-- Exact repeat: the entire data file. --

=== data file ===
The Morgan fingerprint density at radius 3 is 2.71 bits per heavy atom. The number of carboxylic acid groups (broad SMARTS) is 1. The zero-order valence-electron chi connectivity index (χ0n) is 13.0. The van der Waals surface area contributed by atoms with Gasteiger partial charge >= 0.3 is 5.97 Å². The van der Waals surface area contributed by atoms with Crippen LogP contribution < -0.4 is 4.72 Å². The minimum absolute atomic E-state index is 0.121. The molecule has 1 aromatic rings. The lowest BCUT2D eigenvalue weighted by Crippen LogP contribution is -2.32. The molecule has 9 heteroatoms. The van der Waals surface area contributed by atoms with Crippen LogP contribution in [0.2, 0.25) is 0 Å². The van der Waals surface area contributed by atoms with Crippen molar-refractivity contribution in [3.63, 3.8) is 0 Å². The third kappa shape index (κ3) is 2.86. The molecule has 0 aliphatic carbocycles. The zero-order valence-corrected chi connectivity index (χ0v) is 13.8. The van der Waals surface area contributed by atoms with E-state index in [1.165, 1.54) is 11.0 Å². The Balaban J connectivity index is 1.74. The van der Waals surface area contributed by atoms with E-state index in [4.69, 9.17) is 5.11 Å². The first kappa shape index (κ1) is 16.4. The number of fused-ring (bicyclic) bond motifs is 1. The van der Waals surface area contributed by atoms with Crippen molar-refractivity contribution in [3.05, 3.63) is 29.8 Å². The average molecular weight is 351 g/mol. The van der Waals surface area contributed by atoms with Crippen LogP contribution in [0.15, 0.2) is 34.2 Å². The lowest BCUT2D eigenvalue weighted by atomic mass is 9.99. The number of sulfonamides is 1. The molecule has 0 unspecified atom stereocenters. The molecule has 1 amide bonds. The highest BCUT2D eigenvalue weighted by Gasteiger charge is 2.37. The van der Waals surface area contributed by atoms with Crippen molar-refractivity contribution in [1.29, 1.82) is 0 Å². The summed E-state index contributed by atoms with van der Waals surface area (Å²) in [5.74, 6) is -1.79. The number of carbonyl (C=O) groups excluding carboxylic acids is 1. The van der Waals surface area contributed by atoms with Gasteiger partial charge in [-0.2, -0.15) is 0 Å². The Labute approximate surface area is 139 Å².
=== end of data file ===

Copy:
The Morgan fingerprint density at radius 3 is 2.71 bits per heavy atom. The number of carboxylic acid groups (broad SMARTS) is 1. The zero-order valence-electron chi connectivity index (χ0n) is 13.0. The van der Waals surface area contributed by atoms with Gasteiger partial charge >= 0.3 is 5.97 Å². The van der Waals surface area contributed by atoms with Crippen LogP contribution < -0.4 is 4.72 Å². The minimum absolute atomic E-state index is 0.121. The molecule has 1 aromatic rings. The lowest BCUT2D eigenvalue weighted by Crippen LogP contribution is -2.32. The molecule has 9 heteroatoms. The van der Waals surface area contributed by atoms with Crippen LogP contribution in [0.2, 0.25) is 0 Å². The van der Waals surface area contributed by atoms with Crippen molar-refractivity contribution in [3.63, 3.8) is 0 Å². The third kappa shape index (κ3) is 2.86. The molecule has 0 aliphatic carbocycles. The zero-order valence-corrected chi connectivity index (χ0v) is 13.8. The van der Waals surface area contributed by atoms with E-state index in [1.165, 1.54) is 11.0 Å². The Balaban J connectivity index is 1.74. The van der Waals surface area contributed by atoms with E-state index in [4.69, 9.17) is 5.11 Å². The first kappa shape index (κ1) is 16.4. The number of fused-ring (bicyclic) bond motifs is 1. The van der Waals surface area contributed by atoms with Crippen molar-refractivity contribution in [3.05, 3.63) is 29.8 Å². The average molecular weight is 351 g/mol. The van der Waals surface area contributed by atoms with Crippen LogP contribution in [0.15, 0.2) is 34.2 Å². The lowest BCUT2D eigenvalue weighted by atomic mass is 9.99. The number of sulfonamides is 1. The molecule has 0 unspecified atom stereocenters. The molecule has 1 amide bonds. The highest BCUT2D eigenvalue weighted by Gasteiger charge is 2.37. The van der Waals surface area contributed by atoms with Crippen molar-refractivity contribution in [1.29, 1.82) is 0 Å². The summed E-state index contributed by atoms with van der Waals surface area (Å²) in [5.74, 6) is -1.79. The number of carbonyl (C=O) groups excluding carboxylic acids is 1. The van der Waals surface area contributed by atoms with Gasteiger partial charge in [-0.2, -0.15) is 0 Å². The Labute approximate surface area is 139 Å².